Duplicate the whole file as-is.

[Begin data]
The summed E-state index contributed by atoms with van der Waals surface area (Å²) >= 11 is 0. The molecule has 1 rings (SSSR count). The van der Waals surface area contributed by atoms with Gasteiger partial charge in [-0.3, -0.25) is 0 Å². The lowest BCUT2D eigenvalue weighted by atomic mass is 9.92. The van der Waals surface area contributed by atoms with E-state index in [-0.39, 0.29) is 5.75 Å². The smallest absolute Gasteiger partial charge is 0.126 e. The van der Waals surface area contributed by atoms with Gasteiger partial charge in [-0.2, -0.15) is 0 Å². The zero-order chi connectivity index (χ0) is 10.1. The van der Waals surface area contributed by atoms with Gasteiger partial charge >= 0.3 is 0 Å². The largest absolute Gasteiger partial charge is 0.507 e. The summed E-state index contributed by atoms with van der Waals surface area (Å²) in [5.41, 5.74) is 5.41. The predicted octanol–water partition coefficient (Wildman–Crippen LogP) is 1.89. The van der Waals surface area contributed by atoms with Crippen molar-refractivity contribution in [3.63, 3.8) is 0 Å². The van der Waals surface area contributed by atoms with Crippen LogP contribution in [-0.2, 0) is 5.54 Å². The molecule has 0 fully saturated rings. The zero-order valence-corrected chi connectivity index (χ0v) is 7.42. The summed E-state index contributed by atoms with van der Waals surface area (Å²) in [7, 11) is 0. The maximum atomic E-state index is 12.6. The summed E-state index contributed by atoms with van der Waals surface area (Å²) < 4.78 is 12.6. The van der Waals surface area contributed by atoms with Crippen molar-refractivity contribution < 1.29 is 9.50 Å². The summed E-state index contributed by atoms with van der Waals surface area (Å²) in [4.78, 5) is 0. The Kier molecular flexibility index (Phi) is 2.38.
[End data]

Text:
The summed E-state index contributed by atoms with van der Waals surface area (Å²) >= 11 is 0. The molecule has 1 rings (SSSR count). The van der Waals surface area contributed by atoms with Gasteiger partial charge in [-0.3, -0.25) is 0 Å². The lowest BCUT2D eigenvalue weighted by atomic mass is 9.92. The van der Waals surface area contributed by atoms with E-state index in [-0.39, 0.29) is 5.75 Å². The smallest absolute Gasteiger partial charge is 0.126 e. The van der Waals surface area contributed by atoms with Gasteiger partial charge in [-0.2, -0.15) is 0 Å². The zero-order chi connectivity index (χ0) is 10.1. The van der Waals surface area contributed by atoms with Gasteiger partial charge >= 0.3 is 0 Å². The largest absolute Gasteiger partial charge is 0.507 e. The summed E-state index contributed by atoms with van der Waals surface area (Å²) in [5.41, 5.74) is 5.41. The predicted octanol–water partition coefficient (Wildman–Crippen LogP) is 1.89. The van der Waals surface area contributed by atoms with Crippen molar-refractivity contribution in [3.63, 3.8) is 0 Å². The van der Waals surface area contributed by atoms with Crippen LogP contribution in [-0.2, 0) is 5.54 Å². The molecule has 0 fully saturated rings. The zero-order valence-corrected chi connectivity index (χ0v) is 7.42. The summed E-state index contributed by atoms with van der Waals surface area (Å²) in [7, 11) is 0. The maximum atomic E-state index is 12.6. The summed E-state index contributed by atoms with van der Waals surface area (Å²) < 4.78 is 12.6. The van der Waals surface area contributed by atoms with Crippen molar-refractivity contribution < 1.29 is 9.50 Å². The summed E-state index contributed by atoms with van der Waals surface area (Å²) in [4.78, 5) is 0. The Kier molecular flexibility index (Phi) is 2.38.